5-17-15-Bark covered cross beam installed 5-17-15-dismanteled cabin arrives in the Village 5-17-15-Original log walls assembled 5-17-15-The Cabin today

Sunday, May 17, 2015

The cabin at the Troy Historic Village is the only historic building on the site that was relocated from another community. It was built along Stewart Road in Frenchtown Township in Monroe County, probably during the 1840s. The single room is large, 27 feet x 21 feet, and was constructed with windows, so it was most likely built by established settlers to replace a log cabin they built when they arrived in the Michigan Territory. Typically, log cabins were windowless shacks with dirt floors that provided shelter for pioneers while they cleared their land and planted and harvested their first crops.

In 1947 Edward and Matilda Doederlain purchased the 72 acre parcel of land where the cabin stood. They built a new home on the property and converted the single-room cabin into a three-room rental unit. Twenty years later Frenchtown Township approved new building codes that required modern plumbing be installed in the cabin. Mrs. Doederlain planned to raze the building rather than incur the expense of improving it. Her daughter Florence, a member of the Monroe Historical Society, interceded and began searching for a group that would preserve the historic structure.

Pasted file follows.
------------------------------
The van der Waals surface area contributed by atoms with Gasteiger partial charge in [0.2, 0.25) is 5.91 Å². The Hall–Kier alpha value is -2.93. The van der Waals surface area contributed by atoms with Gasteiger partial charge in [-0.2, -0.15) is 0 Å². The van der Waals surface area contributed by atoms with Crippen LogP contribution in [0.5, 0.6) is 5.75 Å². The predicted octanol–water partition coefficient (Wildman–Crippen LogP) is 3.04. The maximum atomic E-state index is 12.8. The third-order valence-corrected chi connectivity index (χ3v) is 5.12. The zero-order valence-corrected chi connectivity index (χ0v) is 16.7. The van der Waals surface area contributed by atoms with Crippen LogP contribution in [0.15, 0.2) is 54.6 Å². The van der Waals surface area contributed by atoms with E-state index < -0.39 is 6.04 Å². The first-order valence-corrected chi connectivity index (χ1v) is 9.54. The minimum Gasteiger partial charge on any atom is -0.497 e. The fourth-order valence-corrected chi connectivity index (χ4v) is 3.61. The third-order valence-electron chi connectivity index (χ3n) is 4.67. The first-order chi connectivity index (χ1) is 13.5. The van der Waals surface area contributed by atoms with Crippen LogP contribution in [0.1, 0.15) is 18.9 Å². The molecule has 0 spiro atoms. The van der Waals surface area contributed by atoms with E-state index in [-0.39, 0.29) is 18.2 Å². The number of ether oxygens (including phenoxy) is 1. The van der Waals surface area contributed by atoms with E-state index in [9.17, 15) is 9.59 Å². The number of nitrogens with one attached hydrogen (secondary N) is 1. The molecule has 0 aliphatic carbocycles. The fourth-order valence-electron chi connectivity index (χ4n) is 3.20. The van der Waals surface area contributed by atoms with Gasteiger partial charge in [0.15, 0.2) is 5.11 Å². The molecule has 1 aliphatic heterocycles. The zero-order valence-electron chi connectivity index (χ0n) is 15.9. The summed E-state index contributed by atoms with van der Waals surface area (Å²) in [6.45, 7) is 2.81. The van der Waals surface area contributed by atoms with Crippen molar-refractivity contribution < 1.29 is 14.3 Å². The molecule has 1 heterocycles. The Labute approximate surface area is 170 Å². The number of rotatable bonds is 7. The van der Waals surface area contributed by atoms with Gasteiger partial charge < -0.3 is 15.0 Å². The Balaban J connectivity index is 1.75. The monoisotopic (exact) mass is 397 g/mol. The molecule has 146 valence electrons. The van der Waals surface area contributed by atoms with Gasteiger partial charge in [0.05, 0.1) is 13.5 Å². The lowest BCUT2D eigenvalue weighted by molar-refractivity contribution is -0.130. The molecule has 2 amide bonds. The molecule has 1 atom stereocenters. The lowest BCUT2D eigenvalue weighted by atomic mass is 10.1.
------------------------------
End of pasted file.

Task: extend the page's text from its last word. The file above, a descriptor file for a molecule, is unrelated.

Florence was introduced to Steve Mrozek, the Director of the Troy Museum and Historic Village, by Matt Switlik, the Director of the Monroe County Historical Museum. Negotiations ensued with the Troy Historical Society whose members raised $20,000 to purchase the cabin, move the dismantled structure to the Village, and restore it.

The hand-hewn timbers arrived in Troy on a flatbed truck in1981. Some of the original logs were nearly two feet in diameter. City workers carefully reassembled the walls and one original bark-covered cross beam on a cinderblock foundation. A new roof, stone chimney and hearth, windows, and period doors were added.

Today the cabin serves as a wonderful teaching space where young children are immersed into the pioneer era as they learn about family life 175 years ago. The cabin has been used as a set for two films and is a favorite backdrop for photo shoots. It is also a special place to quietly reflect on how life in Southeast Michigan and Troy has changed so much in a relatively brief period in history.


The dismantled cabin arrives in the Village

City workers install the bark covered cross beam

The original log walls are reassembled

The Cabin today

To commemorate the City of Troy’s 60th Anniversary in 2015, we will publish a different story each day that highlights a person, discovery, or event that occurred locally, regionally, nationally, or even globally between 1955 and 2015 and that helped shape our lives and our community. We will try to post stories on important anniversary dates, but we also realize that dates are less critical than content and context. We will include the facts related to controversial stories, allowing our readers to form their own opinions. We invite you to read and comment on the stories. Your suggestions for topics are also welcome and can be posted on our Facebook page, www.facebook.com/TroyHistoricVillage. You can also email stories or ideas to the 365 Story Editor at ed@thvmail.org.

WordPress Image Lightbox